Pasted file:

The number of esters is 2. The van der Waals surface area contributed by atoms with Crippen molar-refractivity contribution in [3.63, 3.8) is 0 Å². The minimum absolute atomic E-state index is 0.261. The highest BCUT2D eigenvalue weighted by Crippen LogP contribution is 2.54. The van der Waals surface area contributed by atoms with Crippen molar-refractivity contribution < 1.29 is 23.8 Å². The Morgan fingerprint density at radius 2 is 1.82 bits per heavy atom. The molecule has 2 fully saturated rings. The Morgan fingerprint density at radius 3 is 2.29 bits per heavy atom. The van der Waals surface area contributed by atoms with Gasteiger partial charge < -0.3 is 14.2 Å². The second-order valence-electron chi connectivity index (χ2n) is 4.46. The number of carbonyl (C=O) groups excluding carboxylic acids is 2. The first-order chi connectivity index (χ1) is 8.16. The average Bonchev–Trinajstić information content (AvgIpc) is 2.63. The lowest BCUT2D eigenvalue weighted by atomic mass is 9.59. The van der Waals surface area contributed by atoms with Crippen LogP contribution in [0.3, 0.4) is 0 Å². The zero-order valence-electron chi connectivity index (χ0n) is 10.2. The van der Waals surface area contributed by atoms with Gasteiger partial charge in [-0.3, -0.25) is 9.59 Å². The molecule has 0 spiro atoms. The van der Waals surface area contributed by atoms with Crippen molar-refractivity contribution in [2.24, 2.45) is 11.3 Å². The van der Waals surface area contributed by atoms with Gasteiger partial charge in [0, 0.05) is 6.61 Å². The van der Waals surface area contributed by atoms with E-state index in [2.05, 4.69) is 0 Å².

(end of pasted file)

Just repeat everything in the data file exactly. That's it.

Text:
The number of esters is 2. The van der Waals surface area contributed by atoms with Crippen molar-refractivity contribution in [3.63, 3.8) is 0 Å². The minimum absolute atomic E-state index is 0.261. The highest BCUT2D eigenvalue weighted by Crippen LogP contribution is 2.54. The van der Waals surface area contributed by atoms with Crippen molar-refractivity contribution < 1.29 is 23.8 Å². The Morgan fingerprint density at radius 2 is 1.82 bits per heavy atom. The molecule has 2 fully saturated rings. The Morgan fingerprint density at radius 3 is 2.29 bits per heavy atom. The van der Waals surface area contributed by atoms with Gasteiger partial charge < -0.3 is 14.2 Å². The second-order valence-electron chi connectivity index (χ2n) is 4.46. The number of carbonyl (C=O) groups excluding carboxylic acids is 2. The first-order chi connectivity index (χ1) is 8.16. The average Bonchev–Trinajstić information content (AvgIpc) is 2.63. The lowest BCUT2D eigenvalue weighted by atomic mass is 9.59. The van der Waals surface area contributed by atoms with Crippen LogP contribution in [0.3, 0.4) is 0 Å². The zero-order valence-electron chi connectivity index (χ0n) is 10.2. The van der Waals surface area contributed by atoms with Gasteiger partial charge in [-0.3, -0.25) is 9.59 Å². The molecule has 0 spiro atoms. The van der Waals surface area contributed by atoms with Crippen molar-refractivity contribution in [2.24, 2.45) is 11.3 Å². The van der Waals surface area contributed by atoms with Gasteiger partial charge in [0, 0.05) is 6.61 Å². The van der Waals surface area contributed by atoms with E-state index in [2.05, 4.69) is 0 Å².